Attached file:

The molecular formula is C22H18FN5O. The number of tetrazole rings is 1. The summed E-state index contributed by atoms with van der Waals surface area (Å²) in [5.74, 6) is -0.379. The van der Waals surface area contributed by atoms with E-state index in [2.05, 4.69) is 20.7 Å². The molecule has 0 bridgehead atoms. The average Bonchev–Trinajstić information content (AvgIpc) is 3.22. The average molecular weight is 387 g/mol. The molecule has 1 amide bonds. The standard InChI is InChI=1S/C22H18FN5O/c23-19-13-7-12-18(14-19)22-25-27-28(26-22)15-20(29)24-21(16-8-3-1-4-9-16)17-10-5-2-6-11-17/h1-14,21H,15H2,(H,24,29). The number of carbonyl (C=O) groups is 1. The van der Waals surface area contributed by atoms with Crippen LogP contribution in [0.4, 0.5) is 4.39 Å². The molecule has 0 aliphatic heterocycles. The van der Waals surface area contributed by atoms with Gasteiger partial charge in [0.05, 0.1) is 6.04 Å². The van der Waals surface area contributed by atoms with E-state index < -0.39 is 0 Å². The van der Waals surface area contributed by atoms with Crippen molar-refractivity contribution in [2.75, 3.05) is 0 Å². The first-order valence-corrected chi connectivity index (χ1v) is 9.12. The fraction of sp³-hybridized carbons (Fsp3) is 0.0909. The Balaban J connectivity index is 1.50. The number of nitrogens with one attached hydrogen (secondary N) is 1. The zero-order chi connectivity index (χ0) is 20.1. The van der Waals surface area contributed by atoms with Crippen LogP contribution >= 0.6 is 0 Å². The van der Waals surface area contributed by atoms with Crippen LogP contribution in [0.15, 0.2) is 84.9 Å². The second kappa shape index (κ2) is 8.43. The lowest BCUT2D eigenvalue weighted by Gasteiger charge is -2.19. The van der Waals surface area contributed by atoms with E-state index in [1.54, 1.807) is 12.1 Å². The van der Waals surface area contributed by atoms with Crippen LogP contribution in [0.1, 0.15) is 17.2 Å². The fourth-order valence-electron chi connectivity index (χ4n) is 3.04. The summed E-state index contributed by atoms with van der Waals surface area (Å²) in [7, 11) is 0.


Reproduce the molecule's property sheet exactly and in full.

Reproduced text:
The molecular formula is C22H18FN5O. The number of tetrazole rings is 1. The summed E-state index contributed by atoms with van der Waals surface area (Å²) in [5.74, 6) is -0.379. The van der Waals surface area contributed by atoms with E-state index in [2.05, 4.69) is 20.7 Å². The molecule has 0 bridgehead atoms. The average Bonchev–Trinajstić information content (AvgIpc) is 3.22. The average molecular weight is 387 g/mol. The molecule has 1 amide bonds. The standard InChI is InChI=1S/C22H18FN5O/c23-19-13-7-12-18(14-19)22-25-27-28(26-22)15-20(29)24-21(16-8-3-1-4-9-16)17-10-5-2-6-11-17/h1-14,21H,15H2,(H,24,29). The number of carbonyl (C=O) groups is 1. The van der Waals surface area contributed by atoms with Crippen LogP contribution in [0.4, 0.5) is 4.39 Å². The molecule has 0 aliphatic heterocycles. The van der Waals surface area contributed by atoms with Gasteiger partial charge in [0.05, 0.1) is 6.04 Å². The van der Waals surface area contributed by atoms with E-state index < -0.39 is 0 Å². The van der Waals surface area contributed by atoms with Crippen molar-refractivity contribution in [2.75, 3.05) is 0 Å². The first-order valence-corrected chi connectivity index (χ1v) is 9.12. The fraction of sp³-hybridized carbons (Fsp3) is 0.0909. The Balaban J connectivity index is 1.50. The number of nitrogens with one attached hydrogen (secondary N) is 1. The zero-order chi connectivity index (χ0) is 20.1. The van der Waals surface area contributed by atoms with Crippen LogP contribution >= 0.6 is 0 Å². The van der Waals surface area contributed by atoms with Crippen LogP contribution in [0.15, 0.2) is 84.9 Å². The second kappa shape index (κ2) is 8.43. The lowest BCUT2D eigenvalue weighted by Gasteiger charge is -2.19. The van der Waals surface area contributed by atoms with E-state index in [1.54, 1.807) is 12.1 Å². The van der Waals surface area contributed by atoms with Crippen LogP contribution in [0.1, 0.15) is 17.2 Å². The fourth-order valence-electron chi connectivity index (χ4n) is 3.04. The summed E-state index contributed by atoms with van der Waals surface area (Å²) in [7, 11) is 0.